Sunday, 15 April 2018

X-37B OTV-5 mission located on orbit


OTV-5, The fifth mission of the US Air Force' X-37B  robottic mini-shuttle, was launched from Cape Canaveral on 7 September 2017 on a SpaceX Falcon 9 rocket. Until last week, OTV-5 had not been located by amateur satellite trackers, and that was somewhat curious, as we did locate and track the previous four missions.

But now OTV-5 has been finally found. In the early morning of April 11, 2018, Dutch satellite tracker Cees Bassa imaged a bright unidentified satellite in a ~54 degree inclined orbit. It was seen again by Cees two days later, on April 13. Ted Molczan managed to link it to a lone sighthing of an unidentified object done by Russell Eberst in Scotland back in early October 2017 that was already suspected to perhaps be OTV-5 at that time (several of us, including me,  had tried to recover the object Russell observed in the next few nights that October, but failed).

OTV-5 immediately was suspected as the identity for this object. It was in a very low, ~355 km circular orbit, which is lower than usual for satellites, but which fits with the characteristics of previous OTV missions.

The orbital plane the object is moving in passed over Cape Canaveral at the moment OTV-5 was launched (see below, which shows the location of the orbital plane for the moment of OTV-5 orbit insertion on 7 September 2017). So that fits nicely, and as a result we are quite confident that this is OTV-5.


click to enlarge


There is a difference with previous OTV missions: OTV-5 is in a 54.5 degree inclined orbit, which is a substantially higher orbital inclination than that of previous OTV missions which were flown at orbital inclinations between 38.0 degrees and 43.5 degrees, as can be seen in this diagram below where the current OTV-5 mission orbit is white, and previous OTV mission orbits are red:

click to enlarge


But this actually fits with information released on the OTV-5 mission by the US Air Force, which prior to the launch of OTV-5 stated that:

"The fifth OTV mission will also be launched into, and landed from, a higher inclination orbit than prior missions to further expand the X-37B’s orbital envelop." 

I am very happy that OTV-5 was launched, as it now turns out, into a 54 degree inclined orbit, as for the first time this will give me a chance to see an X-37B OTV mission from the Netherlands. OTV-5 will actually pass over my country (and even somewhat north of it), while previous OTV missions passed over southern Europe only. The previous four missions therefore were not visible from my country, due to their lower orbital inclination.

An obvious question is: why did it take so long to find OTV-5? I have some answers to this that might explain.

First, I think many amateurs subconsciously reckoned it would be in a 38-43 degree inclined orbit like its predecessors. Indeed, the initial search elements we used were for a 43-degree orbit.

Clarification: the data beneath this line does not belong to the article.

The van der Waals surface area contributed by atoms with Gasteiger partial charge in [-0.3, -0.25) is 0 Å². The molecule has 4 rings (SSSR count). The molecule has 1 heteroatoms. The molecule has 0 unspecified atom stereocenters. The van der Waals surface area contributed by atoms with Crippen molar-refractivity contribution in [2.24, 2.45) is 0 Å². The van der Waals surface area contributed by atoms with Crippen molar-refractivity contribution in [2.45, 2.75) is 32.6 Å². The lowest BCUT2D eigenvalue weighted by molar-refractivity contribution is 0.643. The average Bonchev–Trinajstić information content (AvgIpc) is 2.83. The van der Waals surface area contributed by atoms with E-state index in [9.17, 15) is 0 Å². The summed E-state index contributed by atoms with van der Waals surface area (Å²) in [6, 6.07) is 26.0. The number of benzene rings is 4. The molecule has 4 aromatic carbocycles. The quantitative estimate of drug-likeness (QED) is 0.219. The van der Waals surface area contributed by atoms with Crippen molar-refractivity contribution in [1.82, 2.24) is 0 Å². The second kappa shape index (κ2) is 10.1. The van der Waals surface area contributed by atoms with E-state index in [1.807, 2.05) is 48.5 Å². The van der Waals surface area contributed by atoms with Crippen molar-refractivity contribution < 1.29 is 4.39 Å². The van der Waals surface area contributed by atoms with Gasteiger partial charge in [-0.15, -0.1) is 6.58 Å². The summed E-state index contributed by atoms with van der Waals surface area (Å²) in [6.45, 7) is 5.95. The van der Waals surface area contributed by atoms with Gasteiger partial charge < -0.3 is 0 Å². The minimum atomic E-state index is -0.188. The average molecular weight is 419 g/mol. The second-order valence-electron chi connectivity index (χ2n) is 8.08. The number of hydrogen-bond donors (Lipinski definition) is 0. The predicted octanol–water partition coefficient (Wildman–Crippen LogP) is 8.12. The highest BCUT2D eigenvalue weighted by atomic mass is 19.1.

Second, this was an autumn launch and the very low orbital altitude means it is not well visible in wintertime from the Northern hemisphere, where almost all currently active satellite trackers are located. Almost all wintertime passes are in Earth shadow.

Now spring has arrived, OTV-5 is emerging out of these shadows, into the light. Weather has not been cooperating for me in the coastal area of the Netherlands where I am located so far, but I hope to be able to joing tracking this object soon. It is an interesting object to track, as previous OTV missions frequently manoeuvered between different orbital altitudes. Plus, the shuttle-like character of this object makes it a special one to track as well.

Monday, 2 April 2018

Updated Tiangong-1 reentry forecasts (updated April 2)

[post last updated April 2, 3:00 UT, 3:45 UT, 16:50 UT and 21:30 UT]

Final orbit and reentry position of Tiangong-1 (click map to enlarge)

TIANGONG-1 has reentered the atmosphere at 00:16 UT on April 2, over the central Pacific Ocean, JSpOC and the 18th Space Control Squadron have announced.

The decay message is, as expected, listing an uncertainty window of only +- 1 minute, indicating this determination was likely based on Space-Based observations by US Early Warning satellites (SBIRS).

*****

So, how did the final pre-reentry forecasts from various sources fare, compared to reality? Here is a map summarizing nominal last pre-reentry forecasts:

click to enlarge map

Note how well the "amateurs" did compared to the professionals!

Note that the map only shows the nominal positions, ignoring the (hefty!) error bars. When the error bars are taken into account, all predictions overlap with the real position.

It gives you an idea about how much weight to attach to these nominal positions.

Sources of these forecasts: ESA, JSpOC, CMSA, Aerospace Corporation, Elecnor Deimos, Jon Mikkel (@Itzalpean, priv .com, last prediction not issued publicly but privately in a message), Josep Remis and myself.

*****

I am currently issuing a daily estimate of the reentry date for the Chinese Space Station Tiangong-1 on Twitter. This current blog post consolidates these estimates and is daily updated. My current and previous predictions:

SatAna/SatEvo:
Date issued       Date predicted (UT)
April 1 III       2 April 00:56 ± 130 min (re-issue)
April 1 III       2 April 02:02 ± 150 min
April 1 II        2 April 00:52 ± 130 min
April 1 I         1 April 22:30 ± 5.6h